The Shape of Arthritis

Osteoarthritis patients may have different knee shape that others

/ Author:  / Reviewed by: Joseph V. Madia, MD

(RxWiki News) Your risk of osteoarthritis is higher if you are obese, have had joint injuries, or overuse your joints. But can the shape of your joint play a role in arthritis?

In women, the shape of the knee is involved in osteoarthritis. This discovery may lead to new ways to predict knee arthritis.

"Your knee shape may raise your risk of arthritis."

Jan Waarsing, of Erasmus MC University Medical Center in the Netherlands, and colleagues wanted to see if knee shape had any influence on the risk of osteoarthritis. So, they compared the bone shapes of arthritis patients to those of people without arthritis.

Women with osteoarthritis had three key differences in their knee shape, compared to women without arthritis. First, osteoarthritis patients had wider femoral and tibial bones. In other words, they had wider knees. Second, osteoarthritis patients had their legs more extended during X-rays. Lastly, arthritis patients had a raised lateral tibial plateau, which is linked to pain.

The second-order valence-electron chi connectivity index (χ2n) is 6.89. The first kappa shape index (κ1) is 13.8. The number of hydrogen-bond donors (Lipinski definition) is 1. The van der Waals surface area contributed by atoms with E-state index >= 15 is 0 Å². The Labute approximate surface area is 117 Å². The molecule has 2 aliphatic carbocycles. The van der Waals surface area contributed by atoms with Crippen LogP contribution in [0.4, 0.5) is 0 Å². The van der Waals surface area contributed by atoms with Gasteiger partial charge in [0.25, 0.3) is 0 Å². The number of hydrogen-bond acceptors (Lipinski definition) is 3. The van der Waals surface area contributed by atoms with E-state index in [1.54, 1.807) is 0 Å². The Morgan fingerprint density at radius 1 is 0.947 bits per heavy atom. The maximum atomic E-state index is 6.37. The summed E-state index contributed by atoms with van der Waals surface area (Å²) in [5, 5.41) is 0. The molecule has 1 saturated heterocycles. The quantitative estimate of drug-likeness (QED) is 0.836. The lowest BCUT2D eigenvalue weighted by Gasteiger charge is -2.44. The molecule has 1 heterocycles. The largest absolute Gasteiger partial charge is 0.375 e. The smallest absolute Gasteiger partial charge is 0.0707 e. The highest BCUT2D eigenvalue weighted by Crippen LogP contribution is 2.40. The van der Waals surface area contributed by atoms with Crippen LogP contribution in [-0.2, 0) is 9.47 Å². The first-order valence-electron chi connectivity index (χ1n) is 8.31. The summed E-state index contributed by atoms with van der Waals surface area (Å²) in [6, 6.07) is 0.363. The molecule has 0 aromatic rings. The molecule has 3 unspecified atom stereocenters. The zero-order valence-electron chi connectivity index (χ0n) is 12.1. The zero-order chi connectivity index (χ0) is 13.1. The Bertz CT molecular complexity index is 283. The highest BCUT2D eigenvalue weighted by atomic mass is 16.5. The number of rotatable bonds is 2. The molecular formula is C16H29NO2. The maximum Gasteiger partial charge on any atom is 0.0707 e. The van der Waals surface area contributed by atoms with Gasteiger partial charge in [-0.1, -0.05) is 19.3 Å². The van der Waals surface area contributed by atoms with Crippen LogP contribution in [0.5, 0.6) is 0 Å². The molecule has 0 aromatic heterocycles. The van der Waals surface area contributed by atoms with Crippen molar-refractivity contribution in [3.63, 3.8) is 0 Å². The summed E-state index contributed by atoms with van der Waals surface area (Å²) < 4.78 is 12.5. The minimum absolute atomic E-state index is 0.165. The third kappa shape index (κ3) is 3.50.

According to the authors, these findings show that the shape of the knee plays a role in osteoarthritis. With more research, these results could turn into a new ways to keep track of and predict osteoarthritis of the knee.

For their study, Waarsing and colleagues compared X-ray images of osteoarthritis knees to images of knees without arthritis. More than 600 participated in the study.

The study is published in the journal Arthritis & Rheumatism.

Reviewed by: 
Review Date: 
November 11, 2011
Last Updated:
November 12, 2011